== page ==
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Empowering Communities through Music Outreach

A discussion with Bianca d'Avila do Prado

Third Coast Suzuki Cello Students

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In the heart of Evanston, the Music Institute of Chicago implemented an initiative to make first-class music education accessible to all. MIC's commitment to Evanston's community led to the creation of the Third Coast Suzuki Cello program in May 2022. Initially welcoming 15 students aged 4 to 11, the program prioritizes accessibility. Bilingual Suzuki-trained teachers conduct lessons, aiming to make the program inclusive for Spanish-speaking families. In this blog post, we delve into the Third Coast Suzuki program with coordinator Bianca d'Avila do Prado, exploring the program’s origins, impact, success stories, and the rewarding experiences of those involved. 

About the Third Coast Suzuki Cello Program

The Third Coast Suzuki Cello program was developed from MIC's decision to dedicate more resources to Evanston, particularly its Latino community. Inspired by a critical need for music education, the Third Coast Suzuki program emerged through collaboration with community leaders. 

Students enrolled in the Third Coast Suzuki Cello program receive tuition-free access to the extensive benefits of the Music Institute of Chicago Suzuki Program. This includes weekly 30-minute private lessons and 30-minute group classes. Additionally, students enjoy tickets to concerts at Nichols Concert Hall, active participation in MIC performances, and the chance to secure scholarships for events like the Chicago Suzuki Institute and the MIC Suzuki Winter Workshop. The program provides students with essential resources such as cellos, stools, straps, Suzuki books, and CDs. Moreover, parents are invited to attend orientation sessions focusing on the Suzuki philosophy and method. 

Inspiration and Involvement

Bianca d'Avila do Prado, program coordinator of the Third Coast Suzuki Cello program, empathizes with the challenges of accessing music lessons. Beginning her own cello lessons at the age of 15, she endured a one-hour bus journey to reach her classes. Having experienced firsthand the hurdles of limited music accessibility, she found inspiration in contributing to a program that provides children with the chance to embark on their musical journey from a young age:

“I am originally from Brazil, and after finishing my graduate studies at Illinois State University, I had the opportunity to start a new Suzuki Cello program in Sandpoint, Idaho. It was an amazing experience to me and I’m so grateful for my time there. However, Illinois always felt like home to me and when I heard from Dr. Tanya Carey that MIC was looking for a Suzuki cello bilingual teacher, I immediately wrote to Dean Emily Abraham to learn more about the program. A few weeks after a Zoom interview, I moved back to Illinois to gladly welcome, along with my colleague Everardo Sanchez, the first group of students and families to our Third Coast Cello program. I started playing the cello when I was 15, and I had to travel 1-hour on a bus to get to cello lessons. Since the beginning of my Suzuki teacher training journey, I have had this strong desire to give children the opportunity I didn't have to start learning the cello at an early age. I realize being part of a Suzuki program in the US can be very expensive, so I was so thrilled to learn MIC was implementing this wonderful project, seeking to give students that couldn't otherwise afford to get high-quality music education the opportunity to enter the amazing world of Suzuki cello playing. I feel extremely honored to be part of this pioneering initiative and thanks to generous donors and supporters, this program is helping me to fulfill the desire I have had in my heart for so many years.”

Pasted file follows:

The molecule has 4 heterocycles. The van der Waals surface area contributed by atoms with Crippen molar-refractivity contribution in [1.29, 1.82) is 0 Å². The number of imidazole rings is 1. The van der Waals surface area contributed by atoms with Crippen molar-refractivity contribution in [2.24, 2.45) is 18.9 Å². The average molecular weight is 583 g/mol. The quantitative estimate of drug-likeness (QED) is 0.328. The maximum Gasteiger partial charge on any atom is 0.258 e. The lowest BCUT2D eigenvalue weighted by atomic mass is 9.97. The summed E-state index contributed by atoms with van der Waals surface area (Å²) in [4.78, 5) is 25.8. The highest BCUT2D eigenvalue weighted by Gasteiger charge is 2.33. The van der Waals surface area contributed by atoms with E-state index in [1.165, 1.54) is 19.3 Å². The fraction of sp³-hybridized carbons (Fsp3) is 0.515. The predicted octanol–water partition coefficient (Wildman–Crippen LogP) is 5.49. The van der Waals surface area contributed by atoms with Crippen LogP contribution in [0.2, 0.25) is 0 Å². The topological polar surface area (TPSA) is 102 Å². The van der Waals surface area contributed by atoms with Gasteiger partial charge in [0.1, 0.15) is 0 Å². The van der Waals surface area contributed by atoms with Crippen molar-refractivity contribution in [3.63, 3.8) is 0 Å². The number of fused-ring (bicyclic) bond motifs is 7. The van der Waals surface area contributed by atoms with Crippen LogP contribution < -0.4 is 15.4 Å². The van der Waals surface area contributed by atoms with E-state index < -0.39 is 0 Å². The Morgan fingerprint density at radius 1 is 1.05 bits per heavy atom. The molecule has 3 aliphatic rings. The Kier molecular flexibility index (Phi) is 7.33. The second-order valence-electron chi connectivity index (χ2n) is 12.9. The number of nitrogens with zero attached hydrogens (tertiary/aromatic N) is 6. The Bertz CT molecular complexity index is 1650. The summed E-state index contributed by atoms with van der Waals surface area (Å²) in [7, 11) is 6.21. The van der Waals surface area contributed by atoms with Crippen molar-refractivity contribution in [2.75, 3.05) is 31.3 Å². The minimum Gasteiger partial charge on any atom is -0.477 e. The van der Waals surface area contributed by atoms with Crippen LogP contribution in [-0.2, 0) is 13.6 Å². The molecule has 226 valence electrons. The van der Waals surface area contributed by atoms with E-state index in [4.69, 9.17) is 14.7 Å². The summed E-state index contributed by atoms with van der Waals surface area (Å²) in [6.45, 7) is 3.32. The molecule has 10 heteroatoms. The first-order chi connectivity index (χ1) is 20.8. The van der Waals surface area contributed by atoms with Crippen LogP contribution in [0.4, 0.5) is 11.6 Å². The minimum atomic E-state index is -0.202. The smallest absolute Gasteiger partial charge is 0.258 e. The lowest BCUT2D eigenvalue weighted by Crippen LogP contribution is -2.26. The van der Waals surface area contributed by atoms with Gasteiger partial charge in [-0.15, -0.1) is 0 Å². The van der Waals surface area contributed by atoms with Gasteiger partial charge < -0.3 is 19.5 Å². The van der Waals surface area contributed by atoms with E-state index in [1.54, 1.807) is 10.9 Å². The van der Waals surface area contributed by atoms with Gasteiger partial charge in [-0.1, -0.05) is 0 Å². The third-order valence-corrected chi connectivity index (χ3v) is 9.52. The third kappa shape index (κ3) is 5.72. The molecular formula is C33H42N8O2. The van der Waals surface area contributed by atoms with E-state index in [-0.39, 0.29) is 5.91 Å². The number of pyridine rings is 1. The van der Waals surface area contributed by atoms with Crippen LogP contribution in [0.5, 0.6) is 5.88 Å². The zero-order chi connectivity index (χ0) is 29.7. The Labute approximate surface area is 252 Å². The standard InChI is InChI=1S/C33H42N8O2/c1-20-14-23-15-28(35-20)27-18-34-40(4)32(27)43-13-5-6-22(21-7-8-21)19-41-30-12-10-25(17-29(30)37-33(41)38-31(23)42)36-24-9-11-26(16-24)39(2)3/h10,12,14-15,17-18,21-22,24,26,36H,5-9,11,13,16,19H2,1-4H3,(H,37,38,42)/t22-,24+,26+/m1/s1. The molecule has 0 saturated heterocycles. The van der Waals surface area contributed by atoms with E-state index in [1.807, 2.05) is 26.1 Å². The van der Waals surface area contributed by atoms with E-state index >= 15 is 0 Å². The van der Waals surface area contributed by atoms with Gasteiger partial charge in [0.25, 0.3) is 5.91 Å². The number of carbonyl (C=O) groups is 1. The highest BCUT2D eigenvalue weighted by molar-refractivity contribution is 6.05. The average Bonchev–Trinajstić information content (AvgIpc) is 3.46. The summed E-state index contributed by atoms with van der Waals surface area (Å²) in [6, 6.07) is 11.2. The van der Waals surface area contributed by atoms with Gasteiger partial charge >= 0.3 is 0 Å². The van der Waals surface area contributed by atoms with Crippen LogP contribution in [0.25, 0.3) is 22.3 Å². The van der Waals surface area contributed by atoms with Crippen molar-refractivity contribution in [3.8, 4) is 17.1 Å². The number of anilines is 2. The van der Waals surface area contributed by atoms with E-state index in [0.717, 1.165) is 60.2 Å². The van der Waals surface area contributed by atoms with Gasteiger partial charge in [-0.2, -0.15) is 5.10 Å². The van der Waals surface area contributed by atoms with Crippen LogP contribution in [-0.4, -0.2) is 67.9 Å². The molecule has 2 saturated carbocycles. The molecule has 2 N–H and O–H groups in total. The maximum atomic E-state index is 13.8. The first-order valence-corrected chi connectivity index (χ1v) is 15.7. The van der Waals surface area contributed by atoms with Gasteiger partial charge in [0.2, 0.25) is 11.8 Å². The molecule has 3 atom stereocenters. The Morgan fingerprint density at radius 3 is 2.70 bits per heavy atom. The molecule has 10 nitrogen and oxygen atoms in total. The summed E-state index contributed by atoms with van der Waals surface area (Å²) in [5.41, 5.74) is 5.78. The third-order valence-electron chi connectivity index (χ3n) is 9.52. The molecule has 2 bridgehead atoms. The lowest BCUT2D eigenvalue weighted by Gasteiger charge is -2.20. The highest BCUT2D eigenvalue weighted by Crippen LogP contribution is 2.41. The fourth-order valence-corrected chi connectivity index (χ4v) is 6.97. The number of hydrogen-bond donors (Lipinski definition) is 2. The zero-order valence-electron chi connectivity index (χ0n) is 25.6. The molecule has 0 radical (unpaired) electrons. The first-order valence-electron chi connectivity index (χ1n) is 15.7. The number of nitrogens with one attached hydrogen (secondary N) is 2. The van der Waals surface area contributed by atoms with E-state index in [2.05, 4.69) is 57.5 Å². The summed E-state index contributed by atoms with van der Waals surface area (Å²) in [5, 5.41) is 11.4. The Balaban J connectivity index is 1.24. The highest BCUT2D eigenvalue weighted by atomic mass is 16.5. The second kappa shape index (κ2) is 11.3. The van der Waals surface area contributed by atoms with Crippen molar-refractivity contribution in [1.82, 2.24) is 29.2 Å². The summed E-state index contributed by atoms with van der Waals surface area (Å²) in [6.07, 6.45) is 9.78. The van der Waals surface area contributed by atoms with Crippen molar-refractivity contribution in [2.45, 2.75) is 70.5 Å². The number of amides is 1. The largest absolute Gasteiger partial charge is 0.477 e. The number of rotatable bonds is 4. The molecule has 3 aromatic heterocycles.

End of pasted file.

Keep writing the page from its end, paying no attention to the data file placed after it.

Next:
Impactful Success Stories

Progress hinges on support, and our program has been fortunate to be backed by incredibly supportive and committed parents. While many families may not have been acquainted with the Suzuki method or had prior musical exposure, the unwavering support from both families and the program as a whole has cultivated confident and joyful musicians, even in the midst of the challenges of learning an instrument.

“Our first group of younger students lived their first years of life quarantining, so it was a real challenge for them to focus while attending in person activities, especially among other children. Some parents felt discouraged in the beginning and had a hard time believing their children would ever be able to learn something as intricate as playing the cello. I insisted that being part of our program would teach their children much more than cello: it would help them with discipline, focus and cooperation in a nurturing and loving environment. After a year, these kids just had an amazing performance at Nichols Concert Hall, and besides playing beautiful music with so much joy, showed wonderful stage presence, attention and discipline. They matured so much not just musically, but in all aspects of their lives. It is so rewarding witnessing the community that students and parents are building. You can see friendships among the students and how happy they are to see each other every week in group class. Our parents are very supportive to each other and have been doing a wonderful job inviting and welcoming new families to the program. A famous Suzuki quote says 'Every child can!', stating that every child can learn to play beautiful music, it is just a matter of adequate instruction, nurturing and music filled environment, daily listening and practice with cooperation of the families.”